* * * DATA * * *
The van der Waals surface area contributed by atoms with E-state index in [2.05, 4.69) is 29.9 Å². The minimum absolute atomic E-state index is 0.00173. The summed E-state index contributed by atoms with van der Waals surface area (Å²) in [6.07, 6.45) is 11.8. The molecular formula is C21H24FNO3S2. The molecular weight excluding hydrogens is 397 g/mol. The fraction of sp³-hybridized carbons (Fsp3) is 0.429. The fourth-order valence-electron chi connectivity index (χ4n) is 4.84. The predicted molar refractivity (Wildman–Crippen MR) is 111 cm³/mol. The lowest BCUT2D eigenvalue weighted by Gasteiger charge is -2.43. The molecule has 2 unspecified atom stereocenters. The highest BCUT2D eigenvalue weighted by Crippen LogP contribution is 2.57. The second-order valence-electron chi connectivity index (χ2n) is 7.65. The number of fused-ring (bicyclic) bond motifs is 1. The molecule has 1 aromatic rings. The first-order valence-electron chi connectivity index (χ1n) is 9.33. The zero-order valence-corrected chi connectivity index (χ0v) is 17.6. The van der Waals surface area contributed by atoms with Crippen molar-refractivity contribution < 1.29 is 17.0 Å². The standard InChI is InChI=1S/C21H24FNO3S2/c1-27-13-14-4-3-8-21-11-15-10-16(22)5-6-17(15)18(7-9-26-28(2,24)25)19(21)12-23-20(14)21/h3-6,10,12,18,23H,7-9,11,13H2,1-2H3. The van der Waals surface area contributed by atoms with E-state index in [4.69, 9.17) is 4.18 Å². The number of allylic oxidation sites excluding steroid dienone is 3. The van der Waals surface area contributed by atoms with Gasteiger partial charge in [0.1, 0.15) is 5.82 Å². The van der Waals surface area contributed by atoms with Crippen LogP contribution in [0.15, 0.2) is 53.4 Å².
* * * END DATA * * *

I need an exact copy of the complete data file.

The van der Waals surface area contributed by atoms with E-state index in [2.05, 4.69) is 29.9 Å². The minimum absolute atomic E-state index is 0.00173. The summed E-state index contributed by atoms with van der Waals surface area (Å²) in [6.07, 6.45) is 11.8. The molecular formula is C21H24FNO3S2. The molecular weight excluding hydrogens is 397 g/mol. The fraction of sp³-hybridized carbons (Fsp3) is 0.429. The fourth-order valence-electron chi connectivity index (χ4n) is 4.84. The predicted molar refractivity (Wildman–Crippen MR) is 111 cm³/mol. The lowest BCUT2D eigenvalue weighted by Gasteiger charge is -2.43. The molecule has 2 unspecified atom stereocenters. The highest BCUT2D eigenvalue weighted by Crippen LogP contribution is 2.57. The second-order valence-electron chi connectivity index (χ2n) is 7.65. The number of fused-ring (bicyclic) bond motifs is 1. The molecule has 1 aromatic rings. The first-order valence-electron chi connectivity index (χ1n) is 9.33. The zero-order valence-corrected chi connectivity index (χ0v) is 17.6. The van der Waals surface area contributed by atoms with Crippen molar-refractivity contribution < 1.29 is 17.0 Å². The standard InChI is InChI=1S/C21H24FNO3S2/c1-27-13-14-4-3-8-21-11-15-10-16(22)5-6-17(15)18(7-9-26-28(2,24)25)19(21)12-23-20(14)21/h3-6,10,12,18,23H,7-9,11,13H2,1-2H3. The van der Waals surface area contributed by atoms with E-state index in [4.69, 9.17) is 4.18 Å². The number of allylic oxidation sites excluding steroid dienone is 3. The van der Waals surface area contributed by atoms with Gasteiger partial charge in [0.1, 0.15) is 5.82 Å². The van der Waals surface area contributed by atoms with Crippen LogP contribution in [0.15, 0.2) is 53.4 Å².